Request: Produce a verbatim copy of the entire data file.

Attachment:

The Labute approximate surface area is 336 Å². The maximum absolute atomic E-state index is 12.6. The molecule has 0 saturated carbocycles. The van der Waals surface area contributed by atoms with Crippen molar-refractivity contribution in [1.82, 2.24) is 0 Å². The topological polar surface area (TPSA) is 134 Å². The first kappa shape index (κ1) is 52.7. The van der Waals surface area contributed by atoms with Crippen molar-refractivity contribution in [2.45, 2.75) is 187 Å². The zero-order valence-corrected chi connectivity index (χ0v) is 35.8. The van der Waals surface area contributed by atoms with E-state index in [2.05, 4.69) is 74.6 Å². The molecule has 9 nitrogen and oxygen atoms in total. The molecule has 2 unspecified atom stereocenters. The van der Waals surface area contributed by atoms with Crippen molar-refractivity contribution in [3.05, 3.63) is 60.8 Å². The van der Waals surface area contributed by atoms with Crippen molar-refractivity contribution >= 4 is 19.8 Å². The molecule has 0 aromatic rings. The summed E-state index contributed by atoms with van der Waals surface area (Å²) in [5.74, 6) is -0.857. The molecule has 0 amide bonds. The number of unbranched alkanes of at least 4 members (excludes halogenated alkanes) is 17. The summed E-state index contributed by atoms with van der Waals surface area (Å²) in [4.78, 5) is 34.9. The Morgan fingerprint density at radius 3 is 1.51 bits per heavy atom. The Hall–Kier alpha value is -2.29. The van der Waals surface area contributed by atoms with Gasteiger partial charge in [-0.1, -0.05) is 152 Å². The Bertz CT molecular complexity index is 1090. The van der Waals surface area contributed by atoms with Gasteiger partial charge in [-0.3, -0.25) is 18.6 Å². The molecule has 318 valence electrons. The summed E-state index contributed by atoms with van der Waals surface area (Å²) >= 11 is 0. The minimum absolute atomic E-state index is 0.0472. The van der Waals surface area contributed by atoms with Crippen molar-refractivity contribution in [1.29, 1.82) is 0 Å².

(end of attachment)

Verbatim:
The Labute approximate surface area is 336 Å². The maximum absolute atomic E-state index is 12.6. The molecule has 0 saturated carbocycles. The van der Waals surface area contributed by atoms with Crippen molar-refractivity contribution in [1.82, 2.24) is 0 Å². The topological polar surface area (TPSA) is 134 Å². The first kappa shape index (κ1) is 52.7. The van der Waals surface area contributed by atoms with Crippen molar-refractivity contribution in [2.45, 2.75) is 187 Å². The zero-order valence-corrected chi connectivity index (χ0v) is 35.8. The van der Waals surface area contributed by atoms with E-state index in [2.05, 4.69) is 74.6 Å². The molecule has 9 nitrogen and oxygen atoms in total. The molecule has 2 unspecified atom stereocenters. The van der Waals surface area contributed by atoms with Crippen molar-refractivity contribution in [3.05, 3.63) is 60.8 Å². The van der Waals surface area contributed by atoms with Crippen molar-refractivity contribution >= 4 is 19.8 Å². The molecule has 0 aromatic rings. The summed E-state index contributed by atoms with van der Waals surface area (Å²) in [5.74, 6) is -0.857. The molecule has 0 amide bonds. The number of unbranched alkanes of at least 4 members (excludes halogenated alkanes) is 17. The summed E-state index contributed by atoms with van der Waals surface area (Å²) in [4.78, 5) is 34.9. The Morgan fingerprint density at radius 3 is 1.51 bits per heavy atom. The Hall–Kier alpha value is -2.29. The van der Waals surface area contributed by atoms with Gasteiger partial charge in [-0.1, -0.05) is 152 Å². The Bertz CT molecular complexity index is 1090. The van der Waals surface area contributed by atoms with Gasteiger partial charge in [-0.3, -0.25) is 18.6 Å². The molecule has 318 valence electrons. The summed E-state index contributed by atoms with van der Waals surface area (Å²) >= 11 is 0. The minimum absolute atomic E-state index is 0.0472. The van der Waals surface area contributed by atoms with Crippen molar-refractivity contribution in [1.29, 1.82) is 0 Å².